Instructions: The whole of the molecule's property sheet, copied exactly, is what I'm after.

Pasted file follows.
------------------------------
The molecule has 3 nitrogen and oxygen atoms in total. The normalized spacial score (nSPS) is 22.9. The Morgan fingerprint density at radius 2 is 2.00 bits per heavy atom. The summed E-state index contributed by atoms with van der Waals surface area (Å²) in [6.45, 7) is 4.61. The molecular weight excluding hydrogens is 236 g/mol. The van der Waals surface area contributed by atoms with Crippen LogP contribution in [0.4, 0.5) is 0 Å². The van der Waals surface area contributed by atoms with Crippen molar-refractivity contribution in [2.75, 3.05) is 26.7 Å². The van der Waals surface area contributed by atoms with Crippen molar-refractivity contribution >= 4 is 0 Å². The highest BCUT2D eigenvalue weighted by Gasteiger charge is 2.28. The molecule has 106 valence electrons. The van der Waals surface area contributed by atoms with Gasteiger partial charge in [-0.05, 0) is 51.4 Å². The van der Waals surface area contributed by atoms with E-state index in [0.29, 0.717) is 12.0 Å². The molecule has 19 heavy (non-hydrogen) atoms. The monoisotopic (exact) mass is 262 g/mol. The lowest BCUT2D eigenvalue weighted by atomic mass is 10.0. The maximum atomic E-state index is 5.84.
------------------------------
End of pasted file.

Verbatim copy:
The molecule has 3 nitrogen and oxygen atoms in total. The normalized spacial score (nSPS) is 22.9. The Morgan fingerprint density at radius 2 is 2.00 bits per heavy atom. The summed E-state index contributed by atoms with van der Waals surface area (Å²) in [6.45, 7) is 4.61. The molecular weight excluding hydrogens is 236 g/mol. The van der Waals surface area contributed by atoms with Crippen LogP contribution in [0.4, 0.5) is 0 Å². The van der Waals surface area contributed by atoms with Crippen molar-refractivity contribution in [2.75, 3.05) is 26.7 Å². The van der Waals surface area contributed by atoms with Crippen molar-refractivity contribution >= 4 is 0 Å². The highest BCUT2D eigenvalue weighted by Gasteiger charge is 2.28. The molecule has 106 valence electrons. The van der Waals surface area contributed by atoms with Gasteiger partial charge in [-0.05, 0) is 51.4 Å². The van der Waals surface area contributed by atoms with E-state index in [0.29, 0.717) is 12.0 Å². The molecule has 19 heavy (non-hydrogen) atoms. The monoisotopic (exact) mass is 262 g/mol. The lowest BCUT2D eigenvalue weighted by atomic mass is 10.0. The maximum atomic E-state index is 5.84.